Time for the adaptive profession – APM reveals findings of its Projecting the Future report
The project profession is at the forefront of change, but needs to continually develop skills to stay relevant
15 September, 2020 – Association for Project Management (APM) has released the findings of its year-long conversation with the project profession in its latest Projecting the Future1 report, The Adaptive Project Professional.
The report, which draws on contributions from APM members, project professionals and external organisations, sets out a series of ideas and insights to help shape the future of project management. It also highlights that now is the time to focus on the ‘adaptive’ project professional.
The adaptive project professional must be able to adapt in an era of unprecedented technological, social and environmental change. As the project profession will be at the heart of creating and delivering such change, adaptability is key. Adaptive professionals are characterised as being responsive to the shifting contexts in which they work, having the right skills set, continually learning, able to utilise new technology, engage with stakeholders, highly proficient communicators, leaders and managers of their project teams.
The coronavirus pandemic has demonstrated how adaption is so important in keeping up with the pace of change, from the building of the NHS Nightingale hospitals, the Ventilator Challenge, the government’s furlough scheme, and the race to find a find a vaccine for Covid-19 – and project professionals have been at the heard of making these innovative changes happen. As the report also highlights, the project profession will need to respond and adapt quickly to the other major challenges facing the world including climate change and the transformation of the economy by new technological advance.
The report follows a recent survey by APM which found that people management and stakeholder engagement is seen as the most important skill to develop post-coronavirus by project professionals in the healthcare and pharmaceutical sector.
Tim Banfield, chair of the Projecting the Future group which oversaw the debate said: “Project management already plays a pivotal role in the changing world and contributes an estimated £156.6 billion2 of gross value added to the UK economy. Moving forwards, adaption will be vital, both in how we help organisations adapt, delivering successful projects, and in how we adapt ourselves, continually developing and evolving our skills and behaviours to keep pace.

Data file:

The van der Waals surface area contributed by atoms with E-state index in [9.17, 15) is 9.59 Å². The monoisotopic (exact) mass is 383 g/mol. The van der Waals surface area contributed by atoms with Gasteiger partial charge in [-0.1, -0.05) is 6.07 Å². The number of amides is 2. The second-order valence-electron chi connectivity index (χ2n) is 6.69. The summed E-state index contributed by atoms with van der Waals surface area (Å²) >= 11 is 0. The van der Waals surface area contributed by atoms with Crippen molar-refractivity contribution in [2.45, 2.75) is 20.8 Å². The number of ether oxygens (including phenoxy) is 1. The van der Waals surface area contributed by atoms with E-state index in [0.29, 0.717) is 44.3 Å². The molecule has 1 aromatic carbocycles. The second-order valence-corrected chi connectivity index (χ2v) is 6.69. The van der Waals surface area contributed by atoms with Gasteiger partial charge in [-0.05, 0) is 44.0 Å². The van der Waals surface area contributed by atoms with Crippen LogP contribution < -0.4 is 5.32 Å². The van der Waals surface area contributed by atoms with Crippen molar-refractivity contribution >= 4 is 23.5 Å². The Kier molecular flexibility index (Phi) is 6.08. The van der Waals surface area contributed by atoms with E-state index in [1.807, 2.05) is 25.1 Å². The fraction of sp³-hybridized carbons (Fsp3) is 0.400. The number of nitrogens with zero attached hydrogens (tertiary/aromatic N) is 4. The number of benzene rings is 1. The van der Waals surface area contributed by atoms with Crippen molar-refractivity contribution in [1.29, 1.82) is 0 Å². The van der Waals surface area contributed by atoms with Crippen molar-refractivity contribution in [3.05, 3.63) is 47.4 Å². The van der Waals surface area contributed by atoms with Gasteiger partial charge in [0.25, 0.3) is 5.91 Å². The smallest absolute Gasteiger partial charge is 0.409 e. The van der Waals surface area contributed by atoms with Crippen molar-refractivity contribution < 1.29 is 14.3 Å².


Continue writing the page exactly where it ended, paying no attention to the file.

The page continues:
“The report sets out eight ideas to support a more adaptive profession3, one which will be centre stage in the effort to bounce back from the coronavirus pandemic and adapting to the challenges of the fourth industrial revolution, climate change and increasing human longevity.”
Debbie Dore, chief executive of APM, added: “The ideas and recommendations presented in the report are a result of APM listening to our members, and conversations about some of the most profound changes under way in our economy and society. Although we continue to face very challenging circumstances, the project profession should face them with confidence. Projects are how change happens and have played a vital role in the crisis response and will be every bit as important in reshaping, reviving and rebuilding the economy.
“Adaptive skills are essential, and it’s important for today’s professionals to take learning and training seriously, right the way through their careers. As the chartered body for the profession, APM continues to offer a range of qualifications and training to support a successful career in project management.”
Other core ideas to emerge from the report range from a need to build the profession’s talent pipeline, from starter to chartered: providing new routes into the profession both for young entrants, and for more mature professionals and mid-career changers. Hand in hand with that, there is a need to strengthen the culture of professionalism through life, supported by employer commitment to training and an ambitious new policy framework that caters for learning at all stages of life.
The Projecting the Future debate also demonstrates the desire of project professionals to have a more influential role in shaping the strategy of projects. Projects are how change is delivered, and so they are critical to strategy, and need to be a bigger part of strategy development across all industry sectors.
Promoting the profession and building its impact is also highlighted in The Adaptive Professional report, continuing to champion the importance and influence of the profession as an agent of change across the economy and society.
The full The Adaptive Project Professional report can be found at www.apm.org.uk/projecting-the-future/
Read APM’s blog: Why it’s time for the adaptive professional
- Association for Project Management (APM)
- Association for Project Management (APM)